prevention is often easier than cure, thinking about other bees here as well, including those that have no owner.
 

victor meldrew 

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doesn't that leave melted wax residue when it cools, similar to problem you'd have with hot water.

I just hose it out, first rinse with minimal water o use as base for mead, then a good soaking (usually me too!)
Cold water rinse, hot water and detergent , then lay up !
Before next use is when steam cleaner is used :)
VM
 

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Mind you according to Finman's favourite expert in Australia, 'open feeding' has never been proven to transmit any bee disease.
/ And no, I don't believe it either. :rolleyes:
Itma, shame on your, noughty boy. Why you invent your stupid ideas under my name.
What I have done to you, except keep you as nonexperienced beekeeper, which just play his mouth.

And what I have to do with Australian feeding of disease thing? What is the great idea, you Giant of Intelligence.


If you get acquainted on Australian AFB issues, you could learn something.

If a guy has one beehive, he must ask permission to keep it.
Then inspector inspects the hive that it has no AFB spores. Then the hive can exist.

Australia has huge amount of wild colonies. Even if a beekeeper keeps his hives absolutely clean, however, the hive can rob the hive in nature which has weakened by ABF. - Yes, they have make a research how to get of from disease. The answer is no, because migratory beekeeping moves hives and spread disease, and migrated hives get disease fom nature, even if they are totally cleaned.

Look, how much thaey have made work with issue
http://www.google.fi/#bav=on.2,or.r_qf.&fp=afff26e41ad10051&q=american+foulbrood+in+australia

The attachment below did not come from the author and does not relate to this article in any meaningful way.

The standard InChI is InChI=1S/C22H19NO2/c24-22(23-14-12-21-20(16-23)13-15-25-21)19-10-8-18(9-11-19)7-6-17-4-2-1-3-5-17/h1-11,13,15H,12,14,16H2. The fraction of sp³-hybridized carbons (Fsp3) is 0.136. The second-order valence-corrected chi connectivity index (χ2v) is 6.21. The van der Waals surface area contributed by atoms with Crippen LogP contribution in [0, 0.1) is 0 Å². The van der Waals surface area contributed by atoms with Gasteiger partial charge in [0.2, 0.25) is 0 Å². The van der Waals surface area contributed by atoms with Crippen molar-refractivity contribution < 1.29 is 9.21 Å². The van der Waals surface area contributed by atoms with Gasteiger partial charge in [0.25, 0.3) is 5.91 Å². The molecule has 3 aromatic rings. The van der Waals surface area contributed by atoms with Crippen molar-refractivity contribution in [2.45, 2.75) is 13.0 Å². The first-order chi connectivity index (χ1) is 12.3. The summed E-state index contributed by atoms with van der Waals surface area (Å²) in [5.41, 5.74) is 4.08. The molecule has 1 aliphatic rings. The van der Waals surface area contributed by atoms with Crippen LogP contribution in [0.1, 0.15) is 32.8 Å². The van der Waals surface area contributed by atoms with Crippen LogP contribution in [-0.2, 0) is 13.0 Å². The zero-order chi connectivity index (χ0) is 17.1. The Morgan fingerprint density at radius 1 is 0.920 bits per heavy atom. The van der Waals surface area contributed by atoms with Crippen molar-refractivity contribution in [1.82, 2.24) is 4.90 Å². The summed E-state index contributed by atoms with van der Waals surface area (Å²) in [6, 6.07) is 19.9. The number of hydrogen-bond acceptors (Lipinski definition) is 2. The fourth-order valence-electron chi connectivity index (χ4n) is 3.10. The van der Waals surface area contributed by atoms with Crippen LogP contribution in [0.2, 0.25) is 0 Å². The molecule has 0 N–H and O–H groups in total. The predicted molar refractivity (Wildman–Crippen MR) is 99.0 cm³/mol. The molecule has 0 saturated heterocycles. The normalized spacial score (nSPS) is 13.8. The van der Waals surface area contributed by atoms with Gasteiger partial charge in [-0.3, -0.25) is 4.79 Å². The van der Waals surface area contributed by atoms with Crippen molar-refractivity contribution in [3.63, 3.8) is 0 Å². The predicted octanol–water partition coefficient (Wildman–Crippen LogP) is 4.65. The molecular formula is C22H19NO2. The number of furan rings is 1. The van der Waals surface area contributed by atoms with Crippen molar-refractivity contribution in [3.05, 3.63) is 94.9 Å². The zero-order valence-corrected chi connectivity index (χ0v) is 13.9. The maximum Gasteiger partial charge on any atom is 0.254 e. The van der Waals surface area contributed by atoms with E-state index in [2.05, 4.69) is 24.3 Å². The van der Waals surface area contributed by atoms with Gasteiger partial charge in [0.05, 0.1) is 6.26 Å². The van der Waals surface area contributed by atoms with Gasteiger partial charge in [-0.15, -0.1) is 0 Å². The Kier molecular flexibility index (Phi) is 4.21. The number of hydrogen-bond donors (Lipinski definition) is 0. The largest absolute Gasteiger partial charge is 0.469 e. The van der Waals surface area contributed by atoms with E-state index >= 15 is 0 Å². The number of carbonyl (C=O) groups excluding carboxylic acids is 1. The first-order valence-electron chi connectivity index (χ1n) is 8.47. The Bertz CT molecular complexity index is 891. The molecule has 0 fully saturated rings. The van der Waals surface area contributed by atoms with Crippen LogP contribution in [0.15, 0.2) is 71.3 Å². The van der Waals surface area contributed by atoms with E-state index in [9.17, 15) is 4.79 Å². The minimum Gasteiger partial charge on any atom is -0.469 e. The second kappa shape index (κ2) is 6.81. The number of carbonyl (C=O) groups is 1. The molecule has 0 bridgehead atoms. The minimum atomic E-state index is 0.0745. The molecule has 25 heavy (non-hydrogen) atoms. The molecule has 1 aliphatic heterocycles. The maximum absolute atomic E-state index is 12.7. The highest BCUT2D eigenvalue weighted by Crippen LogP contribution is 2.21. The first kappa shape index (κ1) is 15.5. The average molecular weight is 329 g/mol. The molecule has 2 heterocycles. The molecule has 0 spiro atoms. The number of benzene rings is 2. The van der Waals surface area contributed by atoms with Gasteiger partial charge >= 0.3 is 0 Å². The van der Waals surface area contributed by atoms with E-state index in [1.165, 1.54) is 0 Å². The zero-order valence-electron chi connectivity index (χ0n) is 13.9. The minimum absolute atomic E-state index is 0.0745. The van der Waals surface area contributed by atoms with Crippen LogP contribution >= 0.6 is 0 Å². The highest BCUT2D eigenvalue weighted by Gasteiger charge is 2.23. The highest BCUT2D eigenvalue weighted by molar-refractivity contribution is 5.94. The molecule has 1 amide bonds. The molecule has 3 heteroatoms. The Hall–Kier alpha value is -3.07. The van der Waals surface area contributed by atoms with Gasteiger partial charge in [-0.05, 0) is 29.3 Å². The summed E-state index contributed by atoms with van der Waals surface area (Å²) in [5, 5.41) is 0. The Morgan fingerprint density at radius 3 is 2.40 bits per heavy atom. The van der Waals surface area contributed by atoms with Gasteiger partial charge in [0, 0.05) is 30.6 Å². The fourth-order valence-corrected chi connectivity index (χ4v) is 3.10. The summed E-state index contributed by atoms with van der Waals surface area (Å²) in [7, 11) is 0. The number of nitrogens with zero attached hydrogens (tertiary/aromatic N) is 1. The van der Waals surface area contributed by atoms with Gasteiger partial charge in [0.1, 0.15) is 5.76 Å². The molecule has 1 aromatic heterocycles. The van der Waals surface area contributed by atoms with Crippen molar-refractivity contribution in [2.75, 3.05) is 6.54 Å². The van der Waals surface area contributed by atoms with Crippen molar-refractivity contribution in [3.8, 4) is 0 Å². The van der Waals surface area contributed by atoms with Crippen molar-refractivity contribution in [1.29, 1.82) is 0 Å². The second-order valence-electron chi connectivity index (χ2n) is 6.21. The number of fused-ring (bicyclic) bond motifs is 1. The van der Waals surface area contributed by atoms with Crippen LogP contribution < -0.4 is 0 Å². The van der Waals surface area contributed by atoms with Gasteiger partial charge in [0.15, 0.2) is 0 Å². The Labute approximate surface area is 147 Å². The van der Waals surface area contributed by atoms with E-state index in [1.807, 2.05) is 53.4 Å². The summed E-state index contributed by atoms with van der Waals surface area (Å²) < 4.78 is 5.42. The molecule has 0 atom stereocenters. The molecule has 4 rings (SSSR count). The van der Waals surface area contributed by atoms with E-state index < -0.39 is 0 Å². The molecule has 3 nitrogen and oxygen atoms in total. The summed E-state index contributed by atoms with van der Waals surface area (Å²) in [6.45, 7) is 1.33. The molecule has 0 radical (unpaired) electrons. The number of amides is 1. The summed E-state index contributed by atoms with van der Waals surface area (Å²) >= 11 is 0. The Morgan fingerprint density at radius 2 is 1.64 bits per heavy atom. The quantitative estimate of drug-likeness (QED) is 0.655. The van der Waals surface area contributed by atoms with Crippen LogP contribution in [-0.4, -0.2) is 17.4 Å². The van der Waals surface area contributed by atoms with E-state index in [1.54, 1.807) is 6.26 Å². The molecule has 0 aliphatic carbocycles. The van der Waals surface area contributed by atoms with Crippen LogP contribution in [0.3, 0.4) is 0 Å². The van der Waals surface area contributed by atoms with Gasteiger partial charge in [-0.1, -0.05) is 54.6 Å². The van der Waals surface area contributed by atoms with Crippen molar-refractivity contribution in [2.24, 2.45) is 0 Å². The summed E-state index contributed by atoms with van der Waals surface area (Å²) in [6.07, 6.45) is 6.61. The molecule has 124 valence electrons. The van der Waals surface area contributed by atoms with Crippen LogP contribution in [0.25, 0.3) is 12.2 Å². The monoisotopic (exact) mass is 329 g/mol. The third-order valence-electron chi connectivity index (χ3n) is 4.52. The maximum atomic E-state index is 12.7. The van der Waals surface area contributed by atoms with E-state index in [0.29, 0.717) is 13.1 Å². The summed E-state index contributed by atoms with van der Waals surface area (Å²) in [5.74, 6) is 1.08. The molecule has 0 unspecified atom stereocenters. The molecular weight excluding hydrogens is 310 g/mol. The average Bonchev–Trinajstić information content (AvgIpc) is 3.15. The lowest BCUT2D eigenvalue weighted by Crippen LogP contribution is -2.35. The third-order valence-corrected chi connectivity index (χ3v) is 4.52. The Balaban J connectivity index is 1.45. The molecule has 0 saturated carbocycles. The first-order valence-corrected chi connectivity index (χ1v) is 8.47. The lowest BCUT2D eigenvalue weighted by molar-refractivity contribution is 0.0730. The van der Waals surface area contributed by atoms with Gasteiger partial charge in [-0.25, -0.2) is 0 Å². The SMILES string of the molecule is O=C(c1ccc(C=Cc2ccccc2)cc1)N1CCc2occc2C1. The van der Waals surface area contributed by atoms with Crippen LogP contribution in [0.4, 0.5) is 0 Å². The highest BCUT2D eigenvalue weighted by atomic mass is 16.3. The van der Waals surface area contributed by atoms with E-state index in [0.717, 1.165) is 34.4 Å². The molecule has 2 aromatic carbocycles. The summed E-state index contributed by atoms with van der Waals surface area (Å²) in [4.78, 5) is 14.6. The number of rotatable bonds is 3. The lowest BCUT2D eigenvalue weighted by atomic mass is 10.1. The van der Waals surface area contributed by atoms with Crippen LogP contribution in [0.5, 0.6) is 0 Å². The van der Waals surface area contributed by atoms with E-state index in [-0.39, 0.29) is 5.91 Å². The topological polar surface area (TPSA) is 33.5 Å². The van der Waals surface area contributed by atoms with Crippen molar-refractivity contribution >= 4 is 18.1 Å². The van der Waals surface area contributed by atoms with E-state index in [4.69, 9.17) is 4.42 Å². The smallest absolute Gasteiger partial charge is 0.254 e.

.
 
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itma 

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Itma, shame on your. Why you invent your stupid ideas under my name.
...

If you get acquainted on Australian AFB issues, you could learn something.

If a guy has one beehive, he must ask permission to keep it.
Then inspector inspects the hive that it has no AFB spores. Then the hive can exist.

Australia has huge amount of wild colonies. Even if a beekeeper keeps his hives absolutely clean, however, the hive can rob the hive in nature which has weakened by ABF. - Yes, they have make a research how to get of from disease. The answer is no, because migratory beekeeping moves hives and spread disease, and migrated hives get disease fom nature, even if they are totally cleaned.
.
Finman, no invention.
Only yesterday you cited an Australian document "Fat Bees Skinny Bees" as supporting your daft idea that sucrose is the bee food that most closely emulates nectar.

That document has several other daft ideas - including open feeding.
It says on the page with number 25
The advantage of this system of feeding is the speed at which syrup can be fed to an apiary and the lack of the need for an investment in individual feeders.
The disadvantages are that strong colonies will collect more syrup than weaker colonies. Protection from livestock and moisture is important. Large numbers of drowning bees are common...
There have been suggestions that it may spread bee diseases, although there is no substantive proof to support these concerns.
And I think that is hard to believe - and very poor advice.
I hope you will agree with me.
Especially since Australia has an AFB problem (though no varroa), it seems crazy that a document intended to educate Aussie beekeepers should offer such advice.